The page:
Role of torque in haptic perception of virtual objects
Author(s)Wang, Steve, 1977-
Massachusetts Institute of Technology. Dept. of Mechanical Engineering.
Mandayam A. Srinivasan.
MetadataShow full item record
An experimental study was performed to determine the role of torque feedback in haptic perception of object location within virtual environments. The experimental setup consisted of two Phantom haptic interfaces connected by a common stylus and a raybased rendering technique for modeling the interactions between the user-controlled stylus and the virtual environment. Subjects were asked to identify 7 locations of a virtual object under various force display conditions, which ranged from force feedback only at the stylus tip to accurate force and torque feedback. Subjects' ability to determine the location of a real object was also examined in order to establish the effectiveness of the hardware and software utilized in the study. In order to obtain their best performance, subjects were trained in each case with correct-answer feedback. Results indicate that the most significant improvement in perception occurred during the first training session. The accuracy of subjects' haptic perception of virtual object location was the same as the perception of real object position when full force and torque feedback were provided, thus validating the realism of the simulated haptic environment. Estimated percentage JND for these conditions, ranged from approximately 20% for the nearest objects to 12% for the farthest objects. The information transmitted (IT) for these conditions were also the same, at approximately 1 bit (out of a maximum of 2.81 bits). When subjects probed the virtual object by rocking against it, thus freely changing the orientation of the rod, even with forces reflected only at the front tip of the stylus, performance was the same as when true force and torque feedback were provided. However, when subjects were permitted only to tap the probe against the object, thereby limiting the motions and orientations of the rod, providing force feedback only at the tip of the stylus resulted in poor identification of object location. In this case, percentage JND ranged from 37% to 27%, while IT was .17 bits. Torque feedback and object contact with multiple probe orientations, then, provide equivalent haptic information in terms of determining object position. Denying both results in inaccurate haptic perception of object distance.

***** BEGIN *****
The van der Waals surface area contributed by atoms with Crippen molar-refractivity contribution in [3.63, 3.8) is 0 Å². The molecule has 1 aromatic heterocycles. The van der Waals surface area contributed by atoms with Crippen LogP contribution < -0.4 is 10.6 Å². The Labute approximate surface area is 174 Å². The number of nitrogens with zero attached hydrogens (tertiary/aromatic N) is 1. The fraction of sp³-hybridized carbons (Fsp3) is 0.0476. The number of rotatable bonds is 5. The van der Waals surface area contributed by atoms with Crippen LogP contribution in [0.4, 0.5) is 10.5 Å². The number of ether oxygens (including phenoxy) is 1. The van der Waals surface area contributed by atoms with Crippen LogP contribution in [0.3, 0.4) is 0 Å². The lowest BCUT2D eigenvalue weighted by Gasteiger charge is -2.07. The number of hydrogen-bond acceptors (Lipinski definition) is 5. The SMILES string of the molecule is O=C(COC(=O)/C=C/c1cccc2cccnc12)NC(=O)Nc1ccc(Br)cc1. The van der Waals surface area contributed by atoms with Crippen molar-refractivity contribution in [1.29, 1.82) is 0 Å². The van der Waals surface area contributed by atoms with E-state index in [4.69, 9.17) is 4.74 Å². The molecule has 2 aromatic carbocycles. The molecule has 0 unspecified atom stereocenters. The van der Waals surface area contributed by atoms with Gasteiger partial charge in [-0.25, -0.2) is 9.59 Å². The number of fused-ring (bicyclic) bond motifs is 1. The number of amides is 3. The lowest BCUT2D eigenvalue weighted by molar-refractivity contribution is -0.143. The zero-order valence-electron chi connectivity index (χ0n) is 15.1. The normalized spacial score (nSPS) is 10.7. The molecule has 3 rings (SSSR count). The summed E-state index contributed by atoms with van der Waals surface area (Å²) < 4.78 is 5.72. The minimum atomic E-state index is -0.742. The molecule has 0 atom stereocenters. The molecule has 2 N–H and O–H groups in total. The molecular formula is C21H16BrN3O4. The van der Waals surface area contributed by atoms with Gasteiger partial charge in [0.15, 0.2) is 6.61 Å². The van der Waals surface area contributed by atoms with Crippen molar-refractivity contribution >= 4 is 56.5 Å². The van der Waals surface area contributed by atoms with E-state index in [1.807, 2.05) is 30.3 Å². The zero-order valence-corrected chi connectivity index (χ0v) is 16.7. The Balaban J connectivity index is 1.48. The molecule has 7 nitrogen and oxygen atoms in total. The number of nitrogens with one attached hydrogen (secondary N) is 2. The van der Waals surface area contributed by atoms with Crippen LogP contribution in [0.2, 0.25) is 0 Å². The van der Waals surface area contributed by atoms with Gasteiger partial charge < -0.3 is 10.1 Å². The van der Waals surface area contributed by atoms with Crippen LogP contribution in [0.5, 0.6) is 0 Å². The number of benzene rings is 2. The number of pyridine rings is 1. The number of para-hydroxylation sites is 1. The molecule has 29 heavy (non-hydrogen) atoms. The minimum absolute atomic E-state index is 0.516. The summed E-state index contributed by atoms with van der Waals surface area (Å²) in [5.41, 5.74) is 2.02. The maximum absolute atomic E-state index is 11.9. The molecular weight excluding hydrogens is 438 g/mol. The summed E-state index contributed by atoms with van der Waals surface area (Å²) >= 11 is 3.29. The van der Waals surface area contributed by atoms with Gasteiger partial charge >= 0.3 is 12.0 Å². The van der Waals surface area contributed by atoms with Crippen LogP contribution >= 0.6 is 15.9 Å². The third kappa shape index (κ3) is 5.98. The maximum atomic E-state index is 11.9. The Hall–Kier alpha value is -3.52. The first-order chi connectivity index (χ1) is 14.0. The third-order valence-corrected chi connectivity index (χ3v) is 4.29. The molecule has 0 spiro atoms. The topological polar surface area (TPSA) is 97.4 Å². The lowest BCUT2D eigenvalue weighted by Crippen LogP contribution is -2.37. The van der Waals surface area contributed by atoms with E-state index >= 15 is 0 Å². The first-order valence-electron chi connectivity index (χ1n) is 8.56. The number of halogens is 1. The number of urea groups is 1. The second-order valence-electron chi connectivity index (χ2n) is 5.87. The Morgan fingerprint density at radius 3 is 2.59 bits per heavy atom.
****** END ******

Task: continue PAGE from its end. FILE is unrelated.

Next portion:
Thesis (S.M.)--Massachusetts Institute of Technology, Dept. of Mechanical Engineering, 2001.Includes bibliographical references (p. 87-88).
DepartmentMassachusetts Institute of Technology. Dept. of Mechanical Engineering.
Massachusetts Institute of Technology